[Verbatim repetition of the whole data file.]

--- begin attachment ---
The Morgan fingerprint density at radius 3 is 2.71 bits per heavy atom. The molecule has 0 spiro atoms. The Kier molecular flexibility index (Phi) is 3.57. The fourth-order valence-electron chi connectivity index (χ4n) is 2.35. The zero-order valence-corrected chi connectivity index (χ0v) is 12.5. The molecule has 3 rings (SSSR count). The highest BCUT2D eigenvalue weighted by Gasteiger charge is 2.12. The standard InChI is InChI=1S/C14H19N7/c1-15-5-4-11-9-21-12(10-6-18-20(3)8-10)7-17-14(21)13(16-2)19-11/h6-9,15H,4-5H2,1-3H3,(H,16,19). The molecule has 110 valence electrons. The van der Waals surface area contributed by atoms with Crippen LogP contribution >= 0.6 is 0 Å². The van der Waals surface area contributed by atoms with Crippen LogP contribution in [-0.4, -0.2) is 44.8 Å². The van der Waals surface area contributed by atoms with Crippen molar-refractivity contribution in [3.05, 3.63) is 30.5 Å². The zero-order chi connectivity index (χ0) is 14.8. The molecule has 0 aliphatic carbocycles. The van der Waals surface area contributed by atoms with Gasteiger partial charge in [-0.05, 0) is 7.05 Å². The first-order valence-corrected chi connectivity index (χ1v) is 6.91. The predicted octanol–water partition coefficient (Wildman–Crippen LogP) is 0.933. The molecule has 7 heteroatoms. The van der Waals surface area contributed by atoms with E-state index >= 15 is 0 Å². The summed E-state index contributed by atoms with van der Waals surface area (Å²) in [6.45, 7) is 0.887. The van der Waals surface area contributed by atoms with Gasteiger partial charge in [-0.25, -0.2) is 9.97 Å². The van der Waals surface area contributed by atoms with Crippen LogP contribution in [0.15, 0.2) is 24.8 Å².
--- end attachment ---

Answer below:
The Morgan fingerprint density at radius 3 is 2.71 bits per heavy atom. The molecule has 0 spiro atoms. The Kier molecular flexibility index (Phi) is 3.57. The fourth-order valence-electron chi connectivity index (χ4n) is 2.35. The zero-order valence-corrected chi connectivity index (χ0v) is 12.5. The molecule has 3 rings (SSSR count). The highest BCUT2D eigenvalue weighted by Gasteiger charge is 2.12. The standard InChI is InChI=1S/C14H19N7/c1-15-5-4-11-9-21-12(10-6-18-20(3)8-10)7-17-14(21)13(16-2)19-11/h6-9,15H,4-5H2,1-3H3,(H,16,19). The molecule has 110 valence electrons. The van der Waals surface area contributed by atoms with Crippen LogP contribution >= 0.6 is 0 Å². The van der Waals surface area contributed by atoms with Crippen LogP contribution in [-0.4, -0.2) is 44.8 Å². The van der Waals surface area contributed by atoms with Crippen molar-refractivity contribution in [3.05, 3.63) is 30.5 Å². The zero-order chi connectivity index (χ0) is 14.8. The molecule has 0 aliphatic carbocycles. The van der Waals surface area contributed by atoms with Gasteiger partial charge in [-0.05, 0) is 7.05 Å². The first-order valence-corrected chi connectivity index (χ1v) is 6.91. The predicted octanol–water partition coefficient (Wildman–Crippen LogP) is 0.933. The molecule has 7 heteroatoms. The van der Waals surface area contributed by atoms with E-state index >= 15 is 0 Å². The summed E-state index contributed by atoms with van der Waals surface area (Å²) in [6.45, 7) is 0.887. The van der Waals surface area contributed by atoms with Gasteiger partial charge in [-0.25, -0.2) is 9.97 Å². The van der Waals surface area contributed by atoms with Crippen LogP contribution in [0.15, 0.2) is 24.8 Å².